Who was Timothy I of Baghdad and Why Does He Matter Today? Part 1

imagesAs promised I will devote several posts from time to time on the history of the Church of the East. One of my personal heroes is the leader of the Church for many years in Asia, Timothy 1. He is perhaps one of the greatest mission-minded leaders in history. His death at the age of 95 in the year 823 C.E. represented the end of an era for the Church of the East. Timothy had a passion for monastic mission to Muslims and others in Mesopotamia (now in part the nation of Iraq), as well as for regions farther east like Central Asia, India and China. He combined this mission passion with a commitment to scholarship and translation that would not find both callings in such a uniquely gifted champion again.

Timothy indeed brought together in his own person Church of the East elements of scholarship, heart for mission, breadth of learning and understanding of the mission of his Church across Asia, while recognizing and living within the Islamic context he found himself based in Baghdad. In these ways Timothy did represent to some degree a unique figure; able to take what already existed in mission-focused monasteries like Beit Abhe and channel its resources in learning and activities in translation as well as encouraging and choosing monks for mission encounter.

Yet though he was unique in the combination of his gifting and calling as a leader who lived so long ago, there are lessons we can learn from his life that matter today. It is startling that there is so little accessible in scholarship to learn about his life. Timothy wrote up to perhaps 200 letters to his friends and bishops he was responsible for, but only 59 of them are still in existence today. These letters are published in Syriac and Latin languages, as well as French. Only translations of a few of them are presently in English. The only full study of his life to date is in Italian by Vittori Berti (2010). Certainly there should be more written on this man! (in the book I’m working on presently there will be quite a lot on Timothy, though it will not be a full biography).

531px-Museum_für_Indische_Kunst_Dahlem_Berlin_Mai_2006_061As I write this the struggle of millions of refugees continues as they seek to escape the attacks of ISIS and harsh conditions in their homelands. Among them are many Christians that trace back to the early centuries of the Church in West Asia. These believers have lived under Islam for almost 1400 years. Though it was never easy, they like their leader Timothy were able to live in peace with their neighbors and even contribute to society in various ways. This co-existence has been shattered for millions of Christians in these opening decades of the 21st century, and no one can predict what the future holds.

Timothy matters today because he represents the rich history that Christianity has in this part of the world. Many of his letters reveal a concern for mission, including to places like China (a fresco picturing a Church of the East mission to China in 7th-8th century is to the left) and India. In Letter 47 written to his friend Sergius, a Church leader in what is now the country of Iran, Timothy details some of the leadership appointments made in the East including for Turkestan (now NW region of China), Tibet, Persia and closer to home in Mesopotamia at Beit Abhe monastery.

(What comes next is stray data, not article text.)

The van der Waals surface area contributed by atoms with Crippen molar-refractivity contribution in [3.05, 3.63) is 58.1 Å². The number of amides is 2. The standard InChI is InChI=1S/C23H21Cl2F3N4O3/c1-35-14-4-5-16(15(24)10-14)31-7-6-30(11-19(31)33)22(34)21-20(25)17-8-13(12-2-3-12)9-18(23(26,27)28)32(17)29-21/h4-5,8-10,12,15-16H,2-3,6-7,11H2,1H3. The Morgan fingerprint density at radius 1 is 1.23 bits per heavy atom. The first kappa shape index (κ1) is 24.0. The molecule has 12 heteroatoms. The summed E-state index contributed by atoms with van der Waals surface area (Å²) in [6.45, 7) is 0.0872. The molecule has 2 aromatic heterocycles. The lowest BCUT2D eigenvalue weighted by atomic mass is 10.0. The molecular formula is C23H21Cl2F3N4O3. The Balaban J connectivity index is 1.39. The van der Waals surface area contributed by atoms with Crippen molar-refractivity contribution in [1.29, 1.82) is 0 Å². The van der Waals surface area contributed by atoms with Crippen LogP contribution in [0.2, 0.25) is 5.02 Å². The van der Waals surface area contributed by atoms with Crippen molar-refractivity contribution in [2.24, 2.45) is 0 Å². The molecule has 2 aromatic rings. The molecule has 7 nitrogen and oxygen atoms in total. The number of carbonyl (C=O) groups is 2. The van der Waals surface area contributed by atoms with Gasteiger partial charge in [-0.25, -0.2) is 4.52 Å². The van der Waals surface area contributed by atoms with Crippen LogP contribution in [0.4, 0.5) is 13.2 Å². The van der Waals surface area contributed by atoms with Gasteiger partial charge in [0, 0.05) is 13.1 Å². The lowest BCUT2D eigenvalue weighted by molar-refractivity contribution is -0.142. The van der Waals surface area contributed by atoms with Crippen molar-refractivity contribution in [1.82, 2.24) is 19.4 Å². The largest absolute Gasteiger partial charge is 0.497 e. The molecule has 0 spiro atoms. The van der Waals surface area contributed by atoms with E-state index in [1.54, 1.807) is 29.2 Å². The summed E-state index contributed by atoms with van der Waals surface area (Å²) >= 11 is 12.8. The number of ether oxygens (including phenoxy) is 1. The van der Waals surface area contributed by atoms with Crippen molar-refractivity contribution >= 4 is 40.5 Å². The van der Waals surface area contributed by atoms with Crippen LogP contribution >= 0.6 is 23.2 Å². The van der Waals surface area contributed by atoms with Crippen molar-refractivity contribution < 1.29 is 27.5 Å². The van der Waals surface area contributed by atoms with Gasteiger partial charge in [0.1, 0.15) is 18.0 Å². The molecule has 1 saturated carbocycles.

The Holy Spirit recently appointed a Metropolitan for Turkestan, and we are making preparations to anoint another for Beth Tuptaye (Tibet). We have sent another to Shiazur and another for Radan, since Nestorius the Metropolitan of Radan has died. We are also making preparations for another at Ray (Tehran region), since Theodorus has died; another for Balad-Cyriacus of Beth ‘Abe, another for Dasen since Jacob has sunk into the pit from which there is no resurrection; another for Beth Nuhadra, which has no bishop. (Brock translation, 1997)

Timothy’s letter, written towards the end of his life, provides important evidence for the geographic spread of the Church in Asia during this period of the early 9th century. It also shows the connection back to Baghdad from places like Turkestan, Central Asia, Tibet and Persia. Timothy then writes a prayer in his letter that connects the mission of the Church of the East with the words of Christ in the Gospels: “So pray with us to the Lord of the harvest that he may send out laborers for his harvest.” 

Timothy matters today because he shows that at one time in history, even under Muslim rule, one stream of the Asian Church based in Baghdad had a mission vision and was involved in fulfilling it. Even in such dark times for the present generations of Christians, there can be hope that the future can hold renewed promise not only of the spread of the Gospel in the Middle East but from the region far beyond as in the 9th century. This seems indeed hopeless today. But there have been dark times before in that part of the world during the last almost 2000 years of Christianity there.

IMG_2327This photo to the left, taken by my friend Anna while we were on a trip to Northern Iraq last year, shows the cross on a hill overlooking the Nineveh plain. It is at sundown. An image that in many ways symbolizes the growing darkness for the Christians and other groups (including Muslims) in the Middle East today. Yet Timothy’s life and witness, and the life of the Church over many centuries, testifies to the possibility of hope in the future that is so desperately needed right now.

I’ll continue later in the week with more of why Timothy matters today.

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